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Why "No" is the New "Yes"

September 26, 2017

Photo by Mira Nedyalkova 

 

Why does that pit in your stomach sink so viciously when you’re confronted with a simple request for help? That last minute text from your boss asking if you can work just three more hours; the non-stop begging from your friend asking if she can borrow your vintage leather jacket just one more time; or your aunt wondering if you can feed her cats over the weekend. People expect so much from each other now, and it seems like we’re always obliged to respond with a dead end answer with “yes.”

 

Saying yes can be dangerous, like a cliché: overusing the phrase makes it meaningless, and can be called taking the easy way out. We feel a vortex of guilt when asked to take on a certain task and offer up an automatic “yes,” because letting down the asker would just be the scandal of the century. But if we genuinely don’t have the time or means to do or be something for someone, what’s the point of saying yes? The end result will probably be more chaotic from bumbling on through without having any idea of how to execute the task. Because in reality, doing nothing right is better than doing something wrong.

 

Telling someone no can be a turnoff for some people, but it can also be some of the most empowering two letters. It’s only a single syllable, but it’s powerful and it indicates a choice -- a choice not to be blindsided by stress and burdens and feelings of mediocrity. And in a paradoxical sort of way, people will admire your ability to say no. They’ll be stunned at first, the words hitting them like a few blocks of cement, but then they’ll walk away wondering how you possess such a level of confidence.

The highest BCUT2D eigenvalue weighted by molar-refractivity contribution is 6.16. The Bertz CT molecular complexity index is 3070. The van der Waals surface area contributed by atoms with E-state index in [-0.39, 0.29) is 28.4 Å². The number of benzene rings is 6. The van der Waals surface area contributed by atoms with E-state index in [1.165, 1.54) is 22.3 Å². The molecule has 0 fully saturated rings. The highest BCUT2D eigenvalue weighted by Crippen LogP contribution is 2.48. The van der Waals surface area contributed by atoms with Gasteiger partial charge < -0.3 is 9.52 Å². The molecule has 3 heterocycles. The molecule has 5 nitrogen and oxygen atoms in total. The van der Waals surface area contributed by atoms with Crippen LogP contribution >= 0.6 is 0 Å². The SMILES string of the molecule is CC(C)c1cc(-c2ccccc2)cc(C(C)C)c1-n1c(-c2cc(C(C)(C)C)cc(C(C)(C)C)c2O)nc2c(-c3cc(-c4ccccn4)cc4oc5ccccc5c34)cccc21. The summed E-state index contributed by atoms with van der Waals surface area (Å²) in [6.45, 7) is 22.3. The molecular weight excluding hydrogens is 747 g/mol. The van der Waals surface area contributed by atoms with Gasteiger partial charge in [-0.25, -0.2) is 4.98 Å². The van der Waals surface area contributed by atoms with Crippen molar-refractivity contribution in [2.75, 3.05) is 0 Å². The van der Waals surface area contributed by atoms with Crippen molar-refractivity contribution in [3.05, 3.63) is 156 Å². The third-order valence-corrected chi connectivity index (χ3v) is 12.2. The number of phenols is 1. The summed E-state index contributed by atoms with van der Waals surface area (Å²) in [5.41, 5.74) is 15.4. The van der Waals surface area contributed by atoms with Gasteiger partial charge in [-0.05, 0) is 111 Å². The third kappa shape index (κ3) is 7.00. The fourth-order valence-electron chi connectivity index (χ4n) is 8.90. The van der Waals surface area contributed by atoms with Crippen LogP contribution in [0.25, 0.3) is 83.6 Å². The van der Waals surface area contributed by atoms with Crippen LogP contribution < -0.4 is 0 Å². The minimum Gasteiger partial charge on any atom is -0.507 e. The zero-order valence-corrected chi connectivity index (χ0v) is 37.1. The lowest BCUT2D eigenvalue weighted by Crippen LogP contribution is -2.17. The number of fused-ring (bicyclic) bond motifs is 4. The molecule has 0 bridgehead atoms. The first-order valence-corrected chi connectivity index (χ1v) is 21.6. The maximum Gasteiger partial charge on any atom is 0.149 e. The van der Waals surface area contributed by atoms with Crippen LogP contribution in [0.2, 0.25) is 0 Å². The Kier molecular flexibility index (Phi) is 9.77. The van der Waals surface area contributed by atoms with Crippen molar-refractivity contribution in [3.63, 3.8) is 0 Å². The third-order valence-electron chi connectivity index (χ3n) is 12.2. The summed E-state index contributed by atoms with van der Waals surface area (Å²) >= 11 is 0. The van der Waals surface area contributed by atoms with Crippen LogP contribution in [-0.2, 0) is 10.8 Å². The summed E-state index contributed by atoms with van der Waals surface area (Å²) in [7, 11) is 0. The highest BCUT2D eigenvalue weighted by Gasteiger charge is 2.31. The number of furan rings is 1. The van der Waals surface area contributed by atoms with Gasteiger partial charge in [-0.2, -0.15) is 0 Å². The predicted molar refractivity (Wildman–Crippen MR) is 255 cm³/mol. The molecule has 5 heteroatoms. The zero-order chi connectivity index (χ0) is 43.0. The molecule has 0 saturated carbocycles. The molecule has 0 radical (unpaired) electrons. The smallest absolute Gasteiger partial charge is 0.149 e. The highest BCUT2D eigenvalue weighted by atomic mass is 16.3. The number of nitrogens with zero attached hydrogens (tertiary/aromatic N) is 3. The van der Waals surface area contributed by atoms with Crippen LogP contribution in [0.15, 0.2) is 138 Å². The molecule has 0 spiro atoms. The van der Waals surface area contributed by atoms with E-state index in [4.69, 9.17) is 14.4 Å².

“No” also emulates decisiveness; it’s a firm response to let someone know that you don’t want to do something, not that you can’t do it. After saying no on multiple occasions, you’ll feel empowered in navigating similar situations. Telling someone no is especially important if you feel uncomfortable, stressed, or tired. If you’re not at your best, your mind won’t be at its best either. Helping people from time to time is a great way to show your appreciation and respect for them. Sometimes though, these favours and commitments can pile up in layers, pushing you further below your threshold. Saying no doesn’t demonize your character, and if that’s how people view your confidence, then they probably haven’t said no in a while either.

 

It can be hard to break the habit of saying yes to things. We love our friends and can’t resist to be there for them in any and every situation. We want to be the best employees for our bosses, and we refuse to let our reputation be stripped from us. The word “yes” often becomes a shirt we wear, day after day, our favourite old shirt we can’t bear to let go. But sometimes you just have to throw the shirt out already!

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